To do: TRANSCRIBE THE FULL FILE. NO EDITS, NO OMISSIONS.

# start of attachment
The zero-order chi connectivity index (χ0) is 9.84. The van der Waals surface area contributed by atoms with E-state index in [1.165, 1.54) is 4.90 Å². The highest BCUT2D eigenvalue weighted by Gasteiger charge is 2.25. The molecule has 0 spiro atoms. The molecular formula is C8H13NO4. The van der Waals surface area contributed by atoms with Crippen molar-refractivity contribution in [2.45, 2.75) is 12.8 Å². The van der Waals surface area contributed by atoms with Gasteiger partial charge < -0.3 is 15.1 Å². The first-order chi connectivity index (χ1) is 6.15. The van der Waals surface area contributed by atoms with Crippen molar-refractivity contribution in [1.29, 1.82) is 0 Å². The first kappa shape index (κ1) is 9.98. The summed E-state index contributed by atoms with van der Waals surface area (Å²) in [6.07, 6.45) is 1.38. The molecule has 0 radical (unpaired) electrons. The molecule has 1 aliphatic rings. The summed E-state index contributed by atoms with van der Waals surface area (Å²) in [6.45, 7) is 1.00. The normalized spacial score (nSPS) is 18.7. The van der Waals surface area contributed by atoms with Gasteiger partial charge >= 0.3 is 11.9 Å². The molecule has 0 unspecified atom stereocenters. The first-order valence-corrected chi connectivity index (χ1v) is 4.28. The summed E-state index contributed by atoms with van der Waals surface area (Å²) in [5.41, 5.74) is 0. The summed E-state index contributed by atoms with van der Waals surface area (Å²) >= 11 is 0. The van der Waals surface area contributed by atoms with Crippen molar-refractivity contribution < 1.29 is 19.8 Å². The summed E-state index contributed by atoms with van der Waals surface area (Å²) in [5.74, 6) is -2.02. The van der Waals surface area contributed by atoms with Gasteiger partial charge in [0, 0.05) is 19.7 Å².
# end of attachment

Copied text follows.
The zero-order chi connectivity index (χ0) is 9.84. The van der Waals surface area contributed by atoms with E-state index in [1.165, 1.54) is 4.90 Å². The highest BCUT2D eigenvalue weighted by Gasteiger charge is 2.25. The molecule has 0 spiro atoms. The molecular formula is C8H13NO4. The van der Waals surface area contributed by atoms with Crippen molar-refractivity contribution in [2.45, 2.75) is 12.8 Å². The van der Waals surface area contributed by atoms with Gasteiger partial charge < -0.3 is 15.1 Å². The first-order chi connectivity index (χ1) is 6.15. The van der Waals surface area contributed by atoms with Crippen molar-refractivity contribution in [1.29, 1.82) is 0 Å². The first kappa shape index (κ1) is 9.98. The summed E-state index contributed by atoms with van der Waals surface area (Å²) in [6.07, 6.45) is 1.38. The molecule has 0 radical (unpaired) electrons. The molecule has 1 aliphatic rings. The summed E-state index contributed by atoms with van der Waals surface area (Å²) in [6.45, 7) is 1.00. The normalized spacial score (nSPS) is 18.7. The van der Waals surface area contributed by atoms with Gasteiger partial charge >= 0.3 is 11.9 Å². The molecule has 0 unspecified atom stereocenters. The first-order valence-corrected chi connectivity index (χ1v) is 4.28. The summed E-state index contributed by atoms with van der Waals surface area (Å²) in [5.41, 5.74) is 0. The summed E-state index contributed by atoms with van der Waals surface area (Å²) >= 11 is 0. The van der Waals surface area contributed by atoms with Crippen molar-refractivity contribution < 1.29 is 19.8 Å². The summed E-state index contributed by atoms with van der Waals surface area (Å²) in [5.74, 6) is -2.02. The van der Waals surface area contributed by atoms with Gasteiger partial charge in [0, 0.05) is 19.7 Å².